U.S. President’s Malaria Initiative, Peace Corps Mobilize Against Malaria In Africa

Countries which have regions where malaria is ...

Image via Wikipedia

From the 27 April 2011 Medical News Today article

U.S. Agency for International Development Administrator Dr. Rajiv Shah, Peace Corps Director Aaron Williams and U.S. Global Malaria Coordinator Rear Admiral Tim Ziemer, announced an enhanced collaborative effort to reduce the burden ofmalaria in Africa.

Peace Corps is collaborating with the President’s Malaria Initiative (PMI), led by USAID and implemented together with the Centers for Disease Control and Prevention (CDC), to help African governments further reduce the burden of malaria in 14 countries across sub-Saharan African where Peace Corps and PMI have a presence. ..

…Peace Corps volunteers demonstrate a spirit of sacrifice, dedication and knowledge of the local setting that comes from living with and serving local populations,” said USAID Administrator Rajiv Shah. “Volunteers’ access and cultural sensitivity combined with PMI’s expert guidance presents unique opportunities to reach people in rural Africa with malaria interventions.”

Peace Corps and PMI will work with the respective National Malaria Control Programs to develop a clear set of activities and a scope of work for the Malaria PCVs. Activities in which PCVs could undertake includes:

– Assisting with national malaria bednet distribution campaigns;

– Helping support implementation of a malaria intervention, such as indoor residual spraying, or assisting with training activities;

– Designing and conducting behavior change communication efforts, including working with community groups and local organizations;

– Advising on monitoring, evaluation and surveillance, including assistance with analysis and mapping of malaria data; and

– Participating with operations research activities.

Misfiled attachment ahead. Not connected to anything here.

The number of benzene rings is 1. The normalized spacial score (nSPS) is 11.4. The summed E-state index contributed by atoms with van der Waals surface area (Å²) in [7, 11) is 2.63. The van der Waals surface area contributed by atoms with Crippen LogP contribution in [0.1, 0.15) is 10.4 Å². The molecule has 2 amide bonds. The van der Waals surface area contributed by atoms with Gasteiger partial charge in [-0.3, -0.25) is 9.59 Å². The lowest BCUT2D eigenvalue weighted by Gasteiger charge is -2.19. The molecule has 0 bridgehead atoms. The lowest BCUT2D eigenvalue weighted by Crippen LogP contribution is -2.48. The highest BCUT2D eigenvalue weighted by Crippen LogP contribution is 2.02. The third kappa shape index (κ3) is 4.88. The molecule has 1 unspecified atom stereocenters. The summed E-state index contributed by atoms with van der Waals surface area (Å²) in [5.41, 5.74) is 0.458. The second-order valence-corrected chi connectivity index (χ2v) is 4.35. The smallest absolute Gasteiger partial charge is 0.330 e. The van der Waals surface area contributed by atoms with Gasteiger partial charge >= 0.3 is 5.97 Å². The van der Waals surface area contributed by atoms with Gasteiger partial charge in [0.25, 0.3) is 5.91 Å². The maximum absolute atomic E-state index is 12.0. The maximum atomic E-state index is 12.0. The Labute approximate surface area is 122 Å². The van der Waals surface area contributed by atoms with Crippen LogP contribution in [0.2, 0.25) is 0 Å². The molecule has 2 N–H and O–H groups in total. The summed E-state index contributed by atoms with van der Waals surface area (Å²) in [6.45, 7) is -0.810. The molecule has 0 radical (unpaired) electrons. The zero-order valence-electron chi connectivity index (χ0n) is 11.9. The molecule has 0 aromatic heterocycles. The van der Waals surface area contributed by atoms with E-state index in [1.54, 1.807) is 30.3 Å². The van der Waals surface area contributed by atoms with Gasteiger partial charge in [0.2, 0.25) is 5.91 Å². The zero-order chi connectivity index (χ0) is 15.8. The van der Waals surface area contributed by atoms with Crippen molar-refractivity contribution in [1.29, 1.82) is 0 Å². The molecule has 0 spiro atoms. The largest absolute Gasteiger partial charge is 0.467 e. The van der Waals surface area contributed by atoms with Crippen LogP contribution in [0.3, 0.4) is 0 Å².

Editor’s Note:  I was a Peace Corps volunteer in Liberia, West Africa from 1980-81. At that time the malarial strains in West Africa were not as virulent as they are today. Three times I forgot to take my weekly anti-malarial. Sure enough, two days later I came down with a mild case of malaria…but was back teaching the next day.

Peace Corps celebrates 50 years of service to our country and the world this year.
For more information about the Peace Corps, go to 

April 28, 2011 Posted by | Public Health | , , | Leave a comment

How Common Immune Booster Works: Research May Lead to New and Improved Vaccines

How Common Immune Booster Works: Research May Lead to New and Improved Vaccines

From the March 14 2011 Science Daily news item

ScienceDaily (Mar. 14, 2011) — Alum is an adjuvant (immune booster) used in many common vaccines, and Canadian researchers have now discovered how it works. The research by scientists from the University of Calgary’s Faculty of Medicine is published in the March 13 online edition of Nature Medicine. The new findings will help the medical community produce more effective vaccines and may open the doors for creating new vaccines for diseases such as HIV or tuberculosis…

…Alum is a common grocery store staple used in pickling. It is very effective in inducing antibody responses and is the only human vaccine adjuvant approved for large-scale immunization. It has been in use for 90 years and appears in almost all vaccines we receive as without an adjuvant vaccines in general do not work.

For suggestions on how to get this article for free or at low cost click here

The International Federation of Pharmaceutical Manufacturers & Associations (IFPMA) today gives its support to the 2011 WHO World Health Day, which this year takes as its theme Anti-Microbial Resistance (AMR) and raises awareness of the problem of antibiotics losing their effectiveness over time as bacteria naturally evolve and mutate to become resistant to drug treatments…

WHO has today called on governments and stakeholders to implement the policies and practices needed to prevent and counter the emergence of highly resistant infections, and also to provide appropriate care to those seriously affected by these microbes. The R&D-based pharmaceutical industry echoes that call and commits to play its part in addressing the challenge of AMR. Specifically, the IFPMA and its member companies and associations pledge the following:

  1. Continue our investment in R&D programs dedicated to the development of new antibacterial agents.
  2. Work in partnership towards a responsible global approach with UN Agencies (principally WHO), national governments, healthcare providers, NGOs and other stakeholders in the areas of education, prevention, innovation, access, financing and capacity-building initiatives.
  3. Support the WHO’s work to advise on the appropriate use of these vital medicines.

March 15, 2011 Posted by | Public Health | , , | Leave a comment